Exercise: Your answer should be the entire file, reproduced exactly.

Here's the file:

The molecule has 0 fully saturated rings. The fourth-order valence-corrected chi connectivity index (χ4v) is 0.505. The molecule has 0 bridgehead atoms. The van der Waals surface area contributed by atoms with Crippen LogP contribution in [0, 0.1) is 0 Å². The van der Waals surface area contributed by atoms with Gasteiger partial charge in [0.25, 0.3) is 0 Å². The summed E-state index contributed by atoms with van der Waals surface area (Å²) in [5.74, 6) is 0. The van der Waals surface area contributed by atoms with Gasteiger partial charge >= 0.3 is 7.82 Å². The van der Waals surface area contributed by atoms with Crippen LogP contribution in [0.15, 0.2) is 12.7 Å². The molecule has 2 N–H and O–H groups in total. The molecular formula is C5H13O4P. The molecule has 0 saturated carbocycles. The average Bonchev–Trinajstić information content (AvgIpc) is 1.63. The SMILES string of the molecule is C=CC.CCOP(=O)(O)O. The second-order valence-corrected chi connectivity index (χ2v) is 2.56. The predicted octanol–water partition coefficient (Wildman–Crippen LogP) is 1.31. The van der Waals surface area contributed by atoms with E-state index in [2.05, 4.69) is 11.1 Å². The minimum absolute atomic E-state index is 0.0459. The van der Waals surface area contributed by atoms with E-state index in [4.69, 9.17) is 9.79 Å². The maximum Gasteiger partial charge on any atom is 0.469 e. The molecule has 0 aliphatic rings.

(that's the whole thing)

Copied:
The molecule has 0 fully saturated rings. The fourth-order valence-corrected chi connectivity index (χ4v) is 0.505. The molecule has 0 bridgehead atoms. The van der Waals surface area contributed by atoms with Crippen LogP contribution in [0, 0.1) is 0 Å². The van der Waals surface area contributed by atoms with Gasteiger partial charge in [0.25, 0.3) is 0 Å². The summed E-state index contributed by atoms with van der Waals surface area (Å²) in [5.74, 6) is 0. The van der Waals surface area contributed by atoms with Gasteiger partial charge >= 0.3 is 7.82 Å². The van der Waals surface area contributed by atoms with Crippen LogP contribution in [0.15, 0.2) is 12.7 Å². The molecule has 2 N–H and O–H groups in total. The molecular formula is C5H13O4P. The molecule has 0 saturated carbocycles. The average Bonchev–Trinajstić information content (AvgIpc) is 1.63. The SMILES string of the molecule is C=CC.CCOP(=O)(O)O. The second-order valence-corrected chi connectivity index (χ2v) is 2.56. The predicted octanol–water partition coefficient (Wildman–Crippen LogP) is 1.31. The van der Waals surface area contributed by atoms with E-state index in [2.05, 4.69) is 11.1 Å². The minimum absolute atomic E-state index is 0.0459. The van der Waals surface area contributed by atoms with E-state index in [4.69, 9.17) is 9.79 Å². The maximum Gasteiger partial charge on any atom is 0.469 e. The molecule has 0 aliphatic rings.